How can this be?

How can this be?

How can someone walk into a school and shoot children?

To be fair, I don’t understand how anyone could walk into anyplace — a school, a store, a synagogue, a church — and shoot anybody.

I have never held a gun, much less shot one. I can imagine many things, but not what a gun would feel like inert in my hand, much less as an object to be aimed at someone or something and then triggered.

I don’t know what people who take their guns into schools and shoot them might be thinking. I don’t think that anyone who is sane and has a normally functioning imagination can imagine that. It would be too horrifying. Our minds would shy away from it.

But there are people who do such things, and it happened again this week.

This is Memorial Day weekend; when at least in theory we remember the members of our armed forces who died in service to their country. It honors — again in theory, because in practice it honors barbecue — courage and sacrifice.

This week, we include a short note that 19-year-old Murray Hoffer wrote to the young members of his Jersey City shul in 1944, describing Yom Kippur on the troop ship that took him to England; from there he went on to the Battle of the Bulge, where he died. His cousin, Nate Bloom, who writes our Noshes column, wasn’t born until long after he died but who now is much older than Murray ever got to be, found it online, and sent it to us.

We cannot really remember Murray, even on Memorial Day, because we never knew him. Like everyone else, he was a universe; a person whose wants and needs and loves and dislikes were buried with him. But we can remember that he existed.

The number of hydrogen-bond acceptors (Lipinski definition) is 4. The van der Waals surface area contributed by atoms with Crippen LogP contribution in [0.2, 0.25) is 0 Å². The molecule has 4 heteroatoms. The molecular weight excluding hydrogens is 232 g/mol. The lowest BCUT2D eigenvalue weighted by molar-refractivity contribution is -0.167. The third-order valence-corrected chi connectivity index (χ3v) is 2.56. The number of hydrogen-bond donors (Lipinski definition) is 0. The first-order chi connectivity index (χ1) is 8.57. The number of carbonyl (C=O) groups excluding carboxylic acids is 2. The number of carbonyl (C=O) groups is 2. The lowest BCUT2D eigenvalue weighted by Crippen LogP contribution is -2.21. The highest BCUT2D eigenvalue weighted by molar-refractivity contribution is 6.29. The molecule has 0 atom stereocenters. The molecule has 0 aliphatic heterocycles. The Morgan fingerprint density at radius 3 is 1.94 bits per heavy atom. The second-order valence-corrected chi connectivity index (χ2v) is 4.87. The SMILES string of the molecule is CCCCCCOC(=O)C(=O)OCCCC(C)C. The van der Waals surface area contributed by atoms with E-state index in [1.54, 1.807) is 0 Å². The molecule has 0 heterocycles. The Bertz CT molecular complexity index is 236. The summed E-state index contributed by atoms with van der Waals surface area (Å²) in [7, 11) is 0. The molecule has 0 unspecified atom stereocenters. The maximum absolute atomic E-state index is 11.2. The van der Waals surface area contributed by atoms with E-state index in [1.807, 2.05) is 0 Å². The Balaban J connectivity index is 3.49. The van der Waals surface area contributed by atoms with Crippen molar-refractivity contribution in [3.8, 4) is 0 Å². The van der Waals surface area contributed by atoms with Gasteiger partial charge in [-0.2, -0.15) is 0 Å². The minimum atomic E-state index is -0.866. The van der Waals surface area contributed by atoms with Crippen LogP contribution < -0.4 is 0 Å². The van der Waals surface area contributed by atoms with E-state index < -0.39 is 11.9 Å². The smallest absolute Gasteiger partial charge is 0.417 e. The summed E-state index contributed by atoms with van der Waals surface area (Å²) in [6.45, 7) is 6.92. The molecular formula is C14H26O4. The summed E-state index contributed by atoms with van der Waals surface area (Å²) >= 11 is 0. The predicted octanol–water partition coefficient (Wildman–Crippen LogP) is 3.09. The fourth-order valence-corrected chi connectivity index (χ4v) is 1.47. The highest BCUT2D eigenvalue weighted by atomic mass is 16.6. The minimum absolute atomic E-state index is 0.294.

It seems that this monster in Texas killed 19 children and a teacher.

How can that be? How can someone walk into a school and kill children? Or their teacher, who also was a universe.

This is not a rhetorical question. It is not asked for effect, or as a literary device. It is a real question.

On Memorial Day this year, as we meet family and friends, because the pandemic is not over but we are acting, perhaps correctly, as if the worst threat from it has passed, we should take joy in our lives, but we also have to remember that there is real evil in the world.

And maybe, just maybe, we should consider taking the guns away from those monsters. Because if we don’t, they will kill more children. At this point, it is naïve to think that they will not.

Despite the horror in the world, we hope that you, our readers, will have a good Memorial Day weekend, and that the terror stalking the world will make the world’s pleasures and beauties that much sweeter and even more precious.